Anyway, wheels. Both the Neuvation and the Mavic Ksyriums are proprietary rimspokehub systems, unlike, say, a Mavic Open Pro rim that you can match with various hub and spoke components. The advantage of a wheel "system," in theory, is that all the components are tuned to work well together. The Neuvation and Mavic Ksyriums also feature things such as aero spokes for less wind resistance. Price for a pair of the Neuvation Aeros is $400 (although currently on sale at the Neuvation website for much less; www.neuvationcycling.com). For a pair of the Ksyrium Elites, about $550 at Performance (www.performancebike.com). So, depending on your points and other factors such as sales tax and shipping, maybe you can get out of there for under $500.
I have not ridden the Neuvation wheels, although they are well-regarded. They're a little on the heavy side (1,720 grams) but roll well. One complaint I've come across is that it's difficult to get a tire on and off without a tool. But you'd be happy with them, I'm sure. I ride a pair of the Ksyrium SSCs, which are a little pricier and lighter than the Elites. I like them fine after about three years of use (about 100 to 150 miles a week from June through October; rain bikes take the abuse during the winter). They spin fast and look great, and I haven't run into the durability problems that some riders complain about.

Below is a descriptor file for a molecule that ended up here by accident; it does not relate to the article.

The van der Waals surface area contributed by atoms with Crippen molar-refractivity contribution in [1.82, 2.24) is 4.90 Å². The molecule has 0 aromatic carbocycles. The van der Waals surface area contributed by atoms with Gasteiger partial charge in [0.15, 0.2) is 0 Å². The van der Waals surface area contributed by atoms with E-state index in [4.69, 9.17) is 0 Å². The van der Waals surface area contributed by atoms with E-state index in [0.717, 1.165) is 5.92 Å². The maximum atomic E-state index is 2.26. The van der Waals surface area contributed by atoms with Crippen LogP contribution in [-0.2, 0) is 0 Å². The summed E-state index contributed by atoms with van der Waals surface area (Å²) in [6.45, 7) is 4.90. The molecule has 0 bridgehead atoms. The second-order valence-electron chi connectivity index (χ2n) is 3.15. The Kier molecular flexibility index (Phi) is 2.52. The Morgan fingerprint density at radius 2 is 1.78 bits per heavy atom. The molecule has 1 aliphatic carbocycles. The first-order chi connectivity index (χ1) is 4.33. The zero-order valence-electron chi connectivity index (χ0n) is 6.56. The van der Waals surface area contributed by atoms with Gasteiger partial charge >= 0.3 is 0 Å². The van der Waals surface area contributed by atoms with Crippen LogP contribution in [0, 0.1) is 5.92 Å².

For both models, replacing rims or spokes can be expensive and a hassle. For that reason I also still like a pair of good ol' Open Pro CDs ($75 per rim) built up with a nice pair of hubs such as Shimano Dura-Ace ($300 for a pair) and double-butted spokes. That's nearly a lifetime wheelset.
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